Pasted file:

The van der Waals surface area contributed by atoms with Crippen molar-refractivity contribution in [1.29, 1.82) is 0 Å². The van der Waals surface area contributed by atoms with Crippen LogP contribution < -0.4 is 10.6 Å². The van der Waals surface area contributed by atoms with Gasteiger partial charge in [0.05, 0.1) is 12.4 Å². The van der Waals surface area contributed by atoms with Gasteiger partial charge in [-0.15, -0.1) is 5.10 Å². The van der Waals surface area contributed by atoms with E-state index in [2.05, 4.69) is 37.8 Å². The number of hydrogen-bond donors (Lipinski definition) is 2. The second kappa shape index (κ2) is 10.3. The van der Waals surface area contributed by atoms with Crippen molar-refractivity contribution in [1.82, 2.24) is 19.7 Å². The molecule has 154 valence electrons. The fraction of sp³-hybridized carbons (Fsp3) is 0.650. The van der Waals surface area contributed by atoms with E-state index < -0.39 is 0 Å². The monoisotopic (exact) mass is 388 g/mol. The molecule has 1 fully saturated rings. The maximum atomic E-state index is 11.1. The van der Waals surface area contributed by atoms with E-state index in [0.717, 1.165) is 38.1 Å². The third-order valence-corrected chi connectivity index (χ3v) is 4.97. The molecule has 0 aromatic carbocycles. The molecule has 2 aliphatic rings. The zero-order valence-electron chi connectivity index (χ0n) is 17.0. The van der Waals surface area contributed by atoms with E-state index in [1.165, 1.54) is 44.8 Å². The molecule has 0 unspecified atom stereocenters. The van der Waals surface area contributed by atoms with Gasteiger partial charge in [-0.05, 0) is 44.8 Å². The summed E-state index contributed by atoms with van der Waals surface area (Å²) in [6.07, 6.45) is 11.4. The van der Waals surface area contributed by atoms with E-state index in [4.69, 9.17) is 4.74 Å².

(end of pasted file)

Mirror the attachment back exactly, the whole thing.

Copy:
The van der Waals surface area contributed by atoms with Crippen molar-refractivity contribution in [1.29, 1.82) is 0 Å². The van der Waals surface area contributed by atoms with Crippen LogP contribution < -0.4 is 10.6 Å². The van der Waals surface area contributed by atoms with Gasteiger partial charge in [0.05, 0.1) is 12.4 Å². The van der Waals surface area contributed by atoms with Gasteiger partial charge in [-0.15, -0.1) is 5.10 Å². The van der Waals surface area contributed by atoms with E-state index in [2.05, 4.69) is 37.8 Å². The number of hydrogen-bond donors (Lipinski definition) is 2. The second kappa shape index (κ2) is 10.3. The van der Waals surface area contributed by atoms with Crippen molar-refractivity contribution in [1.82, 2.24) is 19.7 Å². The molecule has 154 valence electrons. The fraction of sp³-hybridized carbons (Fsp3) is 0.650. The van der Waals surface area contributed by atoms with E-state index < -0.39 is 0 Å². The monoisotopic (exact) mass is 388 g/mol. The molecule has 1 fully saturated rings. The maximum atomic E-state index is 11.1. The van der Waals surface area contributed by atoms with E-state index in [0.717, 1.165) is 38.1 Å². The third-order valence-corrected chi connectivity index (χ3v) is 4.97. The molecule has 0 aromatic carbocycles. The molecule has 2 aliphatic rings. The zero-order valence-electron chi connectivity index (χ0n) is 17.0. The van der Waals surface area contributed by atoms with E-state index in [1.165, 1.54) is 44.8 Å². The molecule has 0 unspecified atom stereocenters. The van der Waals surface area contributed by atoms with Gasteiger partial charge in [-0.05, 0) is 44.8 Å². The summed E-state index contributed by atoms with van der Waals surface area (Å²) in [6.07, 6.45) is 11.4. The van der Waals surface area contributed by atoms with E-state index in [4.69, 9.17) is 4.74 Å².